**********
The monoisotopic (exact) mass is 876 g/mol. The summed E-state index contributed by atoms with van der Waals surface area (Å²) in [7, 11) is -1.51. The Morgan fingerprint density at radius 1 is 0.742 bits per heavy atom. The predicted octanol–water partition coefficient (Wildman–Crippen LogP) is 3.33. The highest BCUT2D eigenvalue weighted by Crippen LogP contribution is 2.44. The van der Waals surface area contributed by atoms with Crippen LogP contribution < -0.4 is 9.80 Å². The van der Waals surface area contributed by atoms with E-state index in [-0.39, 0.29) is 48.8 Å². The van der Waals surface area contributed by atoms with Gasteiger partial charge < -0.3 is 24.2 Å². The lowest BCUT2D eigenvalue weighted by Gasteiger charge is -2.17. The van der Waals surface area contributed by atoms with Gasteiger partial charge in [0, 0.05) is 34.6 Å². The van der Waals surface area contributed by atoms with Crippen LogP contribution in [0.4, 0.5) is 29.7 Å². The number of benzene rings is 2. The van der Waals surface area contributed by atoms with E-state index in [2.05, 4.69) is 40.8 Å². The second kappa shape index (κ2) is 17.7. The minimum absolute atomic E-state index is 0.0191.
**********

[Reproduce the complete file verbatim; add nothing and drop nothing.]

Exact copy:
The monoisotopic (exact) mass is 876 g/mol. The summed E-state index contributed by atoms with van der Waals surface area (Å²) in [7, 11) is -1.51. The Morgan fingerprint density at radius 1 is 0.742 bits per heavy atom. The predicted octanol–water partition coefficient (Wildman–Crippen LogP) is 3.33. The highest BCUT2D eigenvalue weighted by Crippen LogP contribution is 2.44. The van der Waals surface area contributed by atoms with Crippen LogP contribution < -0.4 is 9.80 Å². The van der Waals surface area contributed by atoms with E-state index in [-0.39, 0.29) is 48.8 Å². The van der Waals surface area contributed by atoms with Gasteiger partial charge < -0.3 is 24.2 Å². The lowest BCUT2D eigenvalue weighted by Gasteiger charge is -2.17. The van der Waals surface area contributed by atoms with Gasteiger partial charge in [0, 0.05) is 34.6 Å². The van der Waals surface area contributed by atoms with Crippen LogP contribution in [0.4, 0.5) is 29.7 Å². The number of benzene rings is 2. The van der Waals surface area contributed by atoms with E-state index in [2.05, 4.69) is 40.8 Å². The second kappa shape index (κ2) is 17.7. The minimum absolute atomic E-state index is 0.0191.